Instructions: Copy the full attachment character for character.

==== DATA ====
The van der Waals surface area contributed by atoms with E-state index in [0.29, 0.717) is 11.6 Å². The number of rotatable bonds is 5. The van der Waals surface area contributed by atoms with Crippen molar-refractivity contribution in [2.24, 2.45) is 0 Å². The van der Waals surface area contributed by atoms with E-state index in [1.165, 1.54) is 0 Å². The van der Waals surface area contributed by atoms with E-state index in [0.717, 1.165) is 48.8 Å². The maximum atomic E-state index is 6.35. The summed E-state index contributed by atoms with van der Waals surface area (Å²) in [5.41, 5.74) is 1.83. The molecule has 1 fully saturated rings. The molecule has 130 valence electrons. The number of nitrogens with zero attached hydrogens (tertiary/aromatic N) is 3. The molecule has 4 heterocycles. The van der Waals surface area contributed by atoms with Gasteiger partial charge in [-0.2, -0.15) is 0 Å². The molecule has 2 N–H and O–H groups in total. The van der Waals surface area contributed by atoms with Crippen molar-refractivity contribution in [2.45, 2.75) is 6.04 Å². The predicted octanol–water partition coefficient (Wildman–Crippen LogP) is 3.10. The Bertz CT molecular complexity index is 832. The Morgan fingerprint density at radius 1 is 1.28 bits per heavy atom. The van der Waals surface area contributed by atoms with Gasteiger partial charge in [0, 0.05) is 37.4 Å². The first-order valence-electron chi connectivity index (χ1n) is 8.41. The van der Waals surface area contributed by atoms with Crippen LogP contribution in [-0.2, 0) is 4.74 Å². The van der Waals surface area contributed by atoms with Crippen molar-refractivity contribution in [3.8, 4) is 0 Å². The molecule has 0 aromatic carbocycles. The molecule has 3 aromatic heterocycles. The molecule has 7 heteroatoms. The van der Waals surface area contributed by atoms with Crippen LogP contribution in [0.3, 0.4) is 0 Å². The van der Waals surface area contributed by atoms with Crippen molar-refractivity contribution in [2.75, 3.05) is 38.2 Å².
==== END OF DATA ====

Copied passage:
The van der Waals surface area contributed by atoms with E-state index in [0.29, 0.717) is 11.6 Å². The number of rotatable bonds is 5. The van der Waals surface area contributed by atoms with Crippen molar-refractivity contribution in [2.24, 2.45) is 0 Å². The van der Waals surface area contributed by atoms with E-state index in [1.165, 1.54) is 0 Å². The van der Waals surface area contributed by atoms with E-state index in [0.717, 1.165) is 48.8 Å². The maximum atomic E-state index is 6.35. The summed E-state index contributed by atoms with van der Waals surface area (Å²) in [5.41, 5.74) is 1.83. The molecule has 1 fully saturated rings. The molecule has 130 valence electrons. The number of nitrogens with zero attached hydrogens (tertiary/aromatic N) is 3. The molecule has 4 heterocycles. The van der Waals surface area contributed by atoms with Gasteiger partial charge in [-0.2, -0.15) is 0 Å². The molecule has 2 N–H and O–H groups in total. The van der Waals surface area contributed by atoms with Crippen molar-refractivity contribution in [2.45, 2.75) is 6.04 Å². The predicted octanol–water partition coefficient (Wildman–Crippen LogP) is 3.10. The Bertz CT molecular complexity index is 832. The Morgan fingerprint density at radius 1 is 1.28 bits per heavy atom. The van der Waals surface area contributed by atoms with Gasteiger partial charge in [0, 0.05) is 37.4 Å². The first-order valence-electron chi connectivity index (χ1n) is 8.41. The van der Waals surface area contributed by atoms with Crippen LogP contribution in [-0.2, 0) is 4.74 Å². The van der Waals surface area contributed by atoms with Crippen molar-refractivity contribution in [3.8, 4) is 0 Å². The molecule has 0 aromatic carbocycles. The molecule has 3 aromatic heterocycles. The molecule has 7 heteroatoms. The van der Waals surface area contributed by atoms with Crippen LogP contribution in [0.3, 0.4) is 0 Å². The van der Waals surface area contributed by atoms with Crippen molar-refractivity contribution in [2.75, 3.05) is 38.2 Å².